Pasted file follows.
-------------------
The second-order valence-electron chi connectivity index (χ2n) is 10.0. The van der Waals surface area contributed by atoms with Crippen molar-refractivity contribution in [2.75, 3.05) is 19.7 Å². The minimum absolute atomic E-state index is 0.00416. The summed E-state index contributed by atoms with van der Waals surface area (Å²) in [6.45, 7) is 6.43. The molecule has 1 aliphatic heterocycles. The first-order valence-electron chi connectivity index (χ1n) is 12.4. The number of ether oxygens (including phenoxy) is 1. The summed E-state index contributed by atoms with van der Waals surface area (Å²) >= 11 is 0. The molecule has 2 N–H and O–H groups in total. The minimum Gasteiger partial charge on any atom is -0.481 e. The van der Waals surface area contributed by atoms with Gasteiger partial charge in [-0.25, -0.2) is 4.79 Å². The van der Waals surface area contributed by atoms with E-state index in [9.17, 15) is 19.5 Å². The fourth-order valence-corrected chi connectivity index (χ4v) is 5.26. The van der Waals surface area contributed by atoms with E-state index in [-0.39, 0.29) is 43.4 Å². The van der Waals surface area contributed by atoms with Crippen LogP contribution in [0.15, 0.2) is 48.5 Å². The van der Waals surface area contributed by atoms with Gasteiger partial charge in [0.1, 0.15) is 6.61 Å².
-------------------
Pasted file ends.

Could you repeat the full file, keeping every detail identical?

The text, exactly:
The second-order valence-electron chi connectivity index (χ2n) is 10.0. The van der Waals surface area contributed by atoms with Crippen molar-refractivity contribution in [2.75, 3.05) is 19.7 Å². The minimum absolute atomic E-state index is 0.00416. The summed E-state index contributed by atoms with van der Waals surface area (Å²) in [6.45, 7) is 6.43. The molecule has 1 aliphatic heterocycles. The first-order valence-electron chi connectivity index (χ1n) is 12.4. The number of ether oxygens (including phenoxy) is 1. The summed E-state index contributed by atoms with van der Waals surface area (Å²) >= 11 is 0. The molecule has 2 N–H and O–H groups in total. The minimum Gasteiger partial charge on any atom is -0.481 e. The van der Waals surface area contributed by atoms with Gasteiger partial charge in [-0.25, -0.2) is 4.79 Å². The van der Waals surface area contributed by atoms with E-state index in [9.17, 15) is 19.5 Å². The fourth-order valence-corrected chi connectivity index (χ4v) is 5.26. The van der Waals surface area contributed by atoms with E-state index in [-0.39, 0.29) is 43.4 Å². The van der Waals surface area contributed by atoms with Crippen LogP contribution in [0.15, 0.2) is 48.5 Å². The van der Waals surface area contributed by atoms with Gasteiger partial charge in [0.1, 0.15) is 6.61 Å².